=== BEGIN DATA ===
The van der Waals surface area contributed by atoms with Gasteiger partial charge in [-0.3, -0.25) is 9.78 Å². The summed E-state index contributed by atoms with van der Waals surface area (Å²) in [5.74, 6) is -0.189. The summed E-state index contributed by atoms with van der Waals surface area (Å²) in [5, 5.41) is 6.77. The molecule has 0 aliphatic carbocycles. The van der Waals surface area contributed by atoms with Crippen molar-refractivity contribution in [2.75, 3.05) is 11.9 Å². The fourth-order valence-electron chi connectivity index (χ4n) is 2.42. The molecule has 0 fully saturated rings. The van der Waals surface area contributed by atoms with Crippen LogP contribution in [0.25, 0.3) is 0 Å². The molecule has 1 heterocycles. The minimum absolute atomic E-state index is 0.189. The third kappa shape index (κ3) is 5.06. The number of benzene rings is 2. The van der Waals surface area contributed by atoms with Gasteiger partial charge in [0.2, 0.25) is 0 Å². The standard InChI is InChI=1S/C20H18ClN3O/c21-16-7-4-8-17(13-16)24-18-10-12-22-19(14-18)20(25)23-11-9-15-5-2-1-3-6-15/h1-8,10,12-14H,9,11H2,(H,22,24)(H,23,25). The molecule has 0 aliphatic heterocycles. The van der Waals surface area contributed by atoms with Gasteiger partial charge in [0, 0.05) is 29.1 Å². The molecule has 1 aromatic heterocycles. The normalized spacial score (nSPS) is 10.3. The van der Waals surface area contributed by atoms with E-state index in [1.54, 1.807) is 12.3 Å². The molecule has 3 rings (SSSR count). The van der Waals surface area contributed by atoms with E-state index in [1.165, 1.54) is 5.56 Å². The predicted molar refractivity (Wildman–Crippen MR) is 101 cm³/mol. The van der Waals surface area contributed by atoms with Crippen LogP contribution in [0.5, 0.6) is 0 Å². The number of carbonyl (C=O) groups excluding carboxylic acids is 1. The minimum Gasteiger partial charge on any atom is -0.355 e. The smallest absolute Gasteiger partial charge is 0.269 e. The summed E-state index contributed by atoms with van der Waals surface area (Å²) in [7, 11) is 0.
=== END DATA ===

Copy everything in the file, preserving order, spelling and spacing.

The van der Waals surface area contributed by atoms with Gasteiger partial charge in [-0.3, -0.25) is 9.78 Å². The summed E-state index contributed by atoms with van der Waals surface area (Å²) in [5.74, 6) is -0.189. The summed E-state index contributed by atoms with van der Waals surface area (Å²) in [5, 5.41) is 6.77. The molecule has 0 aliphatic carbocycles. The van der Waals surface area contributed by atoms with Crippen molar-refractivity contribution in [2.75, 3.05) is 11.9 Å². The fourth-order valence-electron chi connectivity index (χ4n) is 2.42. The molecule has 0 fully saturated rings. The van der Waals surface area contributed by atoms with Crippen LogP contribution in [0.25, 0.3) is 0 Å². The molecule has 1 heterocycles. The minimum absolute atomic E-state index is 0.189. The third kappa shape index (κ3) is 5.06. The number of benzene rings is 2. The van der Waals surface area contributed by atoms with Gasteiger partial charge in [0.2, 0.25) is 0 Å². The standard InChI is InChI=1S/C20H18ClN3O/c21-16-7-4-8-17(13-16)24-18-10-12-22-19(14-18)20(25)23-11-9-15-5-2-1-3-6-15/h1-8,10,12-14H,9,11H2,(H,22,24)(H,23,25). The molecule has 0 aliphatic heterocycles. The van der Waals surface area contributed by atoms with Gasteiger partial charge in [0, 0.05) is 29.1 Å². The molecule has 1 aromatic heterocycles. The normalized spacial score (nSPS) is 10.3. The van der Waals surface area contributed by atoms with E-state index in [1.54, 1.807) is 12.3 Å². The molecule has 3 rings (SSSR count). The van der Waals surface area contributed by atoms with E-state index in [1.165, 1.54) is 5.56 Å². The predicted molar refractivity (Wildman–Crippen MR) is 101 cm³/mol. The van der Waals surface area contributed by atoms with Crippen LogP contribution in [0.5, 0.6) is 0 Å². The number of carbonyl (C=O) groups excluding carboxylic acids is 1. The minimum Gasteiger partial charge on any atom is -0.355 e. The smallest absolute Gasteiger partial charge is 0.269 e. The summed E-state index contributed by atoms with van der Waals surface area (Å²) in [7, 11) is 0.